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A semitruck heads north on the Interstate 5 viaduct above Jackson Street in Medford Thursday. Mail Tribune / Jamie Lusch

Could the I-5 viaduct be replaced?

More than $1 billion would be needed to replace the earthquake-challenged Interstate 5 viaduct with a ground-level freeway.

According to preliminary findings in an ongoing $4 million study by the Oregon Transportation Commission, the most popular and expensive idea is to go underground and get rid of the span that crosses Bear Creek and divides east and west Medford.

“Tunneling of the viaduct was surprisingly popular,” said Stacy Thomas, senior project manager with JLA Public Involvement in Portland. “It’s a very big price tag.”

JLA, Kittleson & Associates and other transportation officials are exploring ideas for the future of the viaduct, but they haven’t crunched the numbers for a tunnel, which would have to be 50 to 75 feet underground. Tunneling costs could go much higher than a ground-level freeway, depending on the type of soil found underground.

Also, the distance required to make the tunnel could extend farther than the distance between the north and south Medford interchanges, according to Marc Butorac, senior principal with Kittleson.

The preliminary study, which was presented to the Medford City Council Thursday, has found that any option to improve the viaduct, built in 1962, is expensive, Butorac said.

Transportation officials have placed a high priority on replacing or reinforcing the viaduct and other spans throughout Oregon that would cripple commerce and leave areas isolated in the event of a massive earthquake.

The most expensive option would be a possible 13-mile, ground-level realignment at a rough estimate of $1.1 billion. This route assumes it would traverse eastern Medford, starting at the Fern Valley interchange and ending at Blackwell Road in Central Point.

Tearing down and rebuilding the existing viaduct would cost an estimated $410 million, while a six-lane version of a new viaduct would be $500 million.

The cheapest option would be to retrofit the existing viaduct to keep it standing in a major quake at a cost of from $40 million to $80 million.

The two biggest concerns about the existing viaduct is that it would fail in a major quake, and that it isn't wide enough in case of an emergency.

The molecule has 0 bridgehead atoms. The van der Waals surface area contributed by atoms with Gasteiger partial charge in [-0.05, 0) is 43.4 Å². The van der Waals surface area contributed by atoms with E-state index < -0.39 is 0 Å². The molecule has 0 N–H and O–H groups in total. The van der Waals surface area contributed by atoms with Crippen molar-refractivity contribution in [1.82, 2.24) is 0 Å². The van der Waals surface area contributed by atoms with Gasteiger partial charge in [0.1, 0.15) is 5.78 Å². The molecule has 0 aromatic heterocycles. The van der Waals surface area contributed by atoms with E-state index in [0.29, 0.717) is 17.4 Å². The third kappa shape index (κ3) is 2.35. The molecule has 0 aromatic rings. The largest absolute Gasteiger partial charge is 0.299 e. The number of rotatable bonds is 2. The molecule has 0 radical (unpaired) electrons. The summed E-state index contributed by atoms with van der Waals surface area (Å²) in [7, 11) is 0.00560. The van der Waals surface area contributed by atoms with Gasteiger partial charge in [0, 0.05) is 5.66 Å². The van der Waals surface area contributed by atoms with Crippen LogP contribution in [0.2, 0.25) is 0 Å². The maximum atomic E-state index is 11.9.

Based on the study, the viaduct actually performs better than other stretches of the freeway and has fewer slowdowns, Butorac said.

“Generally, the viaduct performs at or above adjacent sections (of the freeway) in the valley,” Butorac said.

Ice on the span, which some longtime residents cited as a problem, is no longer an issue since ODOT began a de-icing program several decades ago.

About 20 percent of traffic on the span is local residents getting on or off at the north and south interchanges. Another 20 percent is residents in Jackson County getting on and off. One possible solution suggested is to create more north-south streets in Medford.

Butorac said some traffic patterns were tracked by using special devices that pick up cellphone data, though he said no personal information was gleaned. The devices were able to track the speed of vehicles on the freeway.

Based on the findings, traffic volume on the freeway is far less than necessary to justify building a new viaduct.

Currently, the viaduct has just over 50 percent of the volume it could sustain. By 2040, it should be about 70 percent. ODOT typically looks at up-sizing a freeway when traffic volumes get to 85 percent, Butorac said.

Over the last five years, the viaduct has had eight reported accidents, Butorac said. The Medford interchanges have had 53 crashes.

“There have been less crashes on the viaduct than other areas of I-5,” he said.

The viaduct was upgraded about 10 years ago to prevent it from “pancaking,” a situation where the travel lanes fall to the ground in an earthquake. Retrofitting the span with greater improvements would prevent it from tipping over or crumbling in an earthquake.

Councilor Clay Bearnson asked where the idea of a tunnel fell in cost estimates.

Butorac responded that it is more difficult to come up with tunnel estimates, citing cost overruns on other tunnel projects.

“It’s much more unreliable,” he said. “It is a big number, and we’ll see if it’s even feasible.”

The commission study indicated it likely would be 2019 before a decision would be made on the viaduct and funding sought for construction.

Reach reporter Damian Mann at 541-776-4476 or dmann@mailtribune.com. Follow on Twitter at @reporterdm.

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